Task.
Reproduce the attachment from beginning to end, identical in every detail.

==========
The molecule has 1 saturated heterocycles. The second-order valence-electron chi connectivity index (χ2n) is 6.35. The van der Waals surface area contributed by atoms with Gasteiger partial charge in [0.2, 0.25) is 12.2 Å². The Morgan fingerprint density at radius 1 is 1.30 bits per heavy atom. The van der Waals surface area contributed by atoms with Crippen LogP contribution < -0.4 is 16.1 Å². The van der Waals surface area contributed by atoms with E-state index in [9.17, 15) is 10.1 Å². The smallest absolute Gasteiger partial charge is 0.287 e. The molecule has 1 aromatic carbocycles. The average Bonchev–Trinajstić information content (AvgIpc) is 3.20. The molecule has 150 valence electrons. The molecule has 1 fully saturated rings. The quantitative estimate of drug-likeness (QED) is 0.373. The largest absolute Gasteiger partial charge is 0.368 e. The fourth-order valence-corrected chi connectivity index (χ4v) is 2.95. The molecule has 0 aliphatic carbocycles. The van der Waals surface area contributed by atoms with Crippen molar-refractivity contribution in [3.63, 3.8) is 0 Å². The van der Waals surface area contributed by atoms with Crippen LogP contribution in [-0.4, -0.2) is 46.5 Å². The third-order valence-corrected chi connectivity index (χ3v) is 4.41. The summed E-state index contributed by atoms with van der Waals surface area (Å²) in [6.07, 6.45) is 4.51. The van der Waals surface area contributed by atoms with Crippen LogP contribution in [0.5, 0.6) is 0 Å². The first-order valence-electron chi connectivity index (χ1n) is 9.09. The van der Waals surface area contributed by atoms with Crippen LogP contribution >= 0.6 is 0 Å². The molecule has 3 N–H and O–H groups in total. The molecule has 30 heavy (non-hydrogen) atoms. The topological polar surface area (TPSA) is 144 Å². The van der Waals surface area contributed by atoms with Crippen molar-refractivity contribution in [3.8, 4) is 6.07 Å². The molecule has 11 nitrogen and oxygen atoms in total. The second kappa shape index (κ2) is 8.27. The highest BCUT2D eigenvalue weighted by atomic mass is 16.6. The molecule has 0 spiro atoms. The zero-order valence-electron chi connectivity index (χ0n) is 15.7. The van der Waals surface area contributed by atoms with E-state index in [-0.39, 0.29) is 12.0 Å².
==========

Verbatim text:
The molecule has 1 saturated heterocycles. The second-order valence-electron chi connectivity index (χ2n) is 6.35. The van der Waals surface area contributed by atoms with Gasteiger partial charge in [0.2, 0.25) is 12.2 Å². The Morgan fingerprint density at radius 1 is 1.30 bits per heavy atom. The van der Waals surface area contributed by atoms with Crippen LogP contribution < -0.4 is 16.1 Å². The van der Waals surface area contributed by atoms with E-state index in [9.17, 15) is 10.1 Å². The smallest absolute Gasteiger partial charge is 0.287 e. The molecule has 1 aromatic carbocycles. The average Bonchev–Trinajstić information content (AvgIpc) is 3.20. The molecule has 150 valence electrons. The molecule has 1 fully saturated rings. The quantitative estimate of drug-likeness (QED) is 0.373. The largest absolute Gasteiger partial charge is 0.368 e. The fourth-order valence-corrected chi connectivity index (χ4v) is 2.95. The molecule has 0 aliphatic carbocycles. The van der Waals surface area contributed by atoms with Crippen molar-refractivity contribution in [3.63, 3.8) is 0 Å². The van der Waals surface area contributed by atoms with Crippen LogP contribution in [-0.4, -0.2) is 46.5 Å². The third-order valence-corrected chi connectivity index (χ3v) is 4.41. The summed E-state index contributed by atoms with van der Waals surface area (Å²) in [6.07, 6.45) is 4.51. The van der Waals surface area contributed by atoms with Crippen LogP contribution in [0.5, 0.6) is 0 Å². The first-order valence-electron chi connectivity index (χ1n) is 9.09. The van der Waals surface area contributed by atoms with Crippen LogP contribution >= 0.6 is 0 Å². The molecule has 3 N–H and O–H groups in total. The molecule has 30 heavy (non-hydrogen) atoms. The topological polar surface area (TPSA) is 144 Å². The van der Waals surface area contributed by atoms with Crippen molar-refractivity contribution in [3.8, 4) is 6.07 Å². The molecule has 11 nitrogen and oxygen atoms in total. The second kappa shape index (κ2) is 8.27. The highest BCUT2D eigenvalue weighted by atomic mass is 16.6. The molecule has 0 spiro atoms. The zero-order valence-electron chi connectivity index (χ0n) is 15.7. The van der Waals surface area contributed by atoms with E-state index in [-0.39, 0.29) is 12.0 Å².